Consumer Reports: Protecting yourself on public Wi-Fi

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More places are starting to provide public Wi-Fi. That puts your phones, laptops and tablets at a security risk. (WLS)

More places are starting to provide public Wi-Fi. That puts your phones, laptops and tablets at a security risk.

Consumer reports reveals simple fixes to keep your information safe.

In today's mobile universe, working from home often means a home away from home - using public Wi-Fi. But how safe is it?

"Public Wi-Fi carries some risks. But there are a few things you can do to keep your data safer," said Jerry Beilinson, Consumer Reports.

It sounds basic, but start by making sure your firewall is turned on. It's the first line of defense against viruses and malware.

When you're on public WiFi, the biggest worry is probably hackers.

Dean Gallea, a Consumer Reports security expert, created a fake Wi-Fi hot spot, allowing him to observe and capture someone else's internet activity.

"I don't think people are aware how easy it is to do what I did," Gallea said.

But several tweaks can leave you better protected on public Wi-Fi.

Including turning off settings like "network discovery" and "file sharing." That will make it more difficult for people near you to see your data.

An "open" Wi-Fi hotspot makes you particularly vulnerable, because any hacker can join it without a password.

You can also add a layer of protection to public Wi-Fi by using a virtual private network, or VPN.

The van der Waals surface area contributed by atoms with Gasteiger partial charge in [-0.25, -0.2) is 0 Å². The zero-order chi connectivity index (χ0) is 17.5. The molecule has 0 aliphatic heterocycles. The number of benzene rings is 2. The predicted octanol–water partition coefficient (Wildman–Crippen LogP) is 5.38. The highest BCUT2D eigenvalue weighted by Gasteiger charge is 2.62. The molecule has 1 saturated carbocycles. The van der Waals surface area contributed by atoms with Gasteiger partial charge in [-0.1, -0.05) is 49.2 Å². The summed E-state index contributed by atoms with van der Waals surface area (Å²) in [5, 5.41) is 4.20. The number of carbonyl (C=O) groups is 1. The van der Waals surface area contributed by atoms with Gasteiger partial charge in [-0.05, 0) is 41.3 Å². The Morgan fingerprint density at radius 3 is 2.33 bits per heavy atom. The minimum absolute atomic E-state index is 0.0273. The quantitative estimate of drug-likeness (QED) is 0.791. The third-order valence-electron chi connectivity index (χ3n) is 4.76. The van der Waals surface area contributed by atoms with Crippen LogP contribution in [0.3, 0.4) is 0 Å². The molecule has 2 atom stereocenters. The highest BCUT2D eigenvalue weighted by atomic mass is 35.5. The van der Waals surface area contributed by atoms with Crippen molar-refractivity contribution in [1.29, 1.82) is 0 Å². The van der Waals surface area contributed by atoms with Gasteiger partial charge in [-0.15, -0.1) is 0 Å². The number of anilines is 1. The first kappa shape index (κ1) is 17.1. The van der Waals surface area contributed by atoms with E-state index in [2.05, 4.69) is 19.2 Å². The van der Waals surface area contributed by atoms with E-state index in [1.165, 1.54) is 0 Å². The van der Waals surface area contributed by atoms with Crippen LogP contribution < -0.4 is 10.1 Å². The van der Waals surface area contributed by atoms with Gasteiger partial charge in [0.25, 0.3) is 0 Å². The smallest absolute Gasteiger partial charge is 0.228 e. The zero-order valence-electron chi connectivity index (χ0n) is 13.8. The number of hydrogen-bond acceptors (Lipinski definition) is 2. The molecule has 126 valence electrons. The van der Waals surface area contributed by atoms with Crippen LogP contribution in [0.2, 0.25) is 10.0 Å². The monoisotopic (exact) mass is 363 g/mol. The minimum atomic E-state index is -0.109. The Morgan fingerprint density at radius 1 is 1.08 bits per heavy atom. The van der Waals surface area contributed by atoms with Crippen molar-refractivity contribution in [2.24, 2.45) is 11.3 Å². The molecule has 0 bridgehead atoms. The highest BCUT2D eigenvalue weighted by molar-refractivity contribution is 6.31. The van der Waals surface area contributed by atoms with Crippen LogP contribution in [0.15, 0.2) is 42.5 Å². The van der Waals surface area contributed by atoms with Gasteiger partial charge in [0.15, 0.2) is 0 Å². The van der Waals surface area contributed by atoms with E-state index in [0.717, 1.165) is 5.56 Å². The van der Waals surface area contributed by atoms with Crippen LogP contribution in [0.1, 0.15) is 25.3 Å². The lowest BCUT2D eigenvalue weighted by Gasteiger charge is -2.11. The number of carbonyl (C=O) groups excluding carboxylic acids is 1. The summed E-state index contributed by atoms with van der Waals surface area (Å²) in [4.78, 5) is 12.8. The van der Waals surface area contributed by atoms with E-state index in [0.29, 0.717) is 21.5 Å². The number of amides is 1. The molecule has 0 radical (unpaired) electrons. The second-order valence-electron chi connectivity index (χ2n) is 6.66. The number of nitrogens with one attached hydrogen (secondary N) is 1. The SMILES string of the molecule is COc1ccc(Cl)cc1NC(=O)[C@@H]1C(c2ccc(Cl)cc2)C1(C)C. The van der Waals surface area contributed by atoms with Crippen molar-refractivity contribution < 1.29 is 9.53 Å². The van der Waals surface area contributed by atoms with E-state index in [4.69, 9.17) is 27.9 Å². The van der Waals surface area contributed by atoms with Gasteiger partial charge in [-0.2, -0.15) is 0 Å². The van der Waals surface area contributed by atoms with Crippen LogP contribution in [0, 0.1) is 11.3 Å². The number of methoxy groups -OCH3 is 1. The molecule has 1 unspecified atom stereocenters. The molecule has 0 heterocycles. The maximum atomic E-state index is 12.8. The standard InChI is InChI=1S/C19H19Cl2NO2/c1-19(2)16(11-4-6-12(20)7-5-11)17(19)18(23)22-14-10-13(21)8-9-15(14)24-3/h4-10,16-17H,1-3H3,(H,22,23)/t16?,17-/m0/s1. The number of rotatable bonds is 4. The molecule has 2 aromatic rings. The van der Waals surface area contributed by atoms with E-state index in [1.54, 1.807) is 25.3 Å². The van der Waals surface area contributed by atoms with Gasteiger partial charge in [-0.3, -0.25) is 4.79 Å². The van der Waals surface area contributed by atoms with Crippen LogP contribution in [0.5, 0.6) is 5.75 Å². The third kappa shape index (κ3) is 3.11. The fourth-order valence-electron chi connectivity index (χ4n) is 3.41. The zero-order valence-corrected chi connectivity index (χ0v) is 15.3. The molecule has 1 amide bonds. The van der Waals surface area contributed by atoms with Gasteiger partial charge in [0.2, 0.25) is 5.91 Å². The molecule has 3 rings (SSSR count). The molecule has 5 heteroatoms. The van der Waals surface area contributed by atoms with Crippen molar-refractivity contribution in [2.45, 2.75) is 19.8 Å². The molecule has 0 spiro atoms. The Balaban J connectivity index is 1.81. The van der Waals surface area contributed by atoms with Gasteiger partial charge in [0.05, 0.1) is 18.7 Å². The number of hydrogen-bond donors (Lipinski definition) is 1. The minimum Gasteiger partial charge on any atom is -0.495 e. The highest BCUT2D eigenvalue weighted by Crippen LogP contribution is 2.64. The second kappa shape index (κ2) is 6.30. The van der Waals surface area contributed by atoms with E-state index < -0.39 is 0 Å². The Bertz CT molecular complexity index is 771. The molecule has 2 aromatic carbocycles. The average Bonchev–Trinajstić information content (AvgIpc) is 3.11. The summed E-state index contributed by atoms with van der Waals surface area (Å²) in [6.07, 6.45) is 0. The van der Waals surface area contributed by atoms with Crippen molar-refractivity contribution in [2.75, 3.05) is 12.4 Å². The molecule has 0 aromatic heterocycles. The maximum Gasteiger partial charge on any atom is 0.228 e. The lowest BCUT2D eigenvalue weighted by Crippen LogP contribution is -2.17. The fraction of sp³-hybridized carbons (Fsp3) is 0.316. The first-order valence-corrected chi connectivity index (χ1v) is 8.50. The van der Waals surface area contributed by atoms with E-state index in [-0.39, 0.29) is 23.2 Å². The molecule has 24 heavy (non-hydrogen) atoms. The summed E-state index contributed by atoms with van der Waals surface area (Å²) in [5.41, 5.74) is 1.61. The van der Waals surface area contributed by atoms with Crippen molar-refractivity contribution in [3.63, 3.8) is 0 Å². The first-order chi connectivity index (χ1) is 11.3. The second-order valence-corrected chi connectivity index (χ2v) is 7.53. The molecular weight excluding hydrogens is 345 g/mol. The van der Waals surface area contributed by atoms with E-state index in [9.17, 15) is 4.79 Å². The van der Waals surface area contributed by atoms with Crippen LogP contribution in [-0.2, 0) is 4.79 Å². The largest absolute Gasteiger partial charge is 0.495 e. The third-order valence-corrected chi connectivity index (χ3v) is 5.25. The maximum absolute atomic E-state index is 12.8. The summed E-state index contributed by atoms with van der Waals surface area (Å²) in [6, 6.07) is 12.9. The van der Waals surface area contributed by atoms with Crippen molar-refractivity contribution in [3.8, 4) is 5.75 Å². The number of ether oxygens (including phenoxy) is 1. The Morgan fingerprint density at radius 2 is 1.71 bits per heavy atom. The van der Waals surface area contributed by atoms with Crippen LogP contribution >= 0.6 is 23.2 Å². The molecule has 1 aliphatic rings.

"A lot of people are familiar with VPN's from their work, because many companies require their employees to have a VPN if they're logging on from home or when they're traveling. People don't really know you can get a VPN yourself for a few bucks a month and it adds a lot of security to their own computing," Beilinson said

Consumer Reports said every adjustment can make a difference.

Another important step you can take to protect yourself, is to set up automatic updates on your devices and always install them when they're offered to you.

Keeping devices like phones, laptops, and routers updated ensures that they are armed with the latest protections.

All Consumer Reports Material Copyright 2017. Consumers Union of U.S. Inc. ALL RIGHTS RESERVED. Consumer Reports is a not for profit organization which accepts no advertising. It has no commercial relationship with any advertiser or sponsor on this site. For more information visit consumer.org
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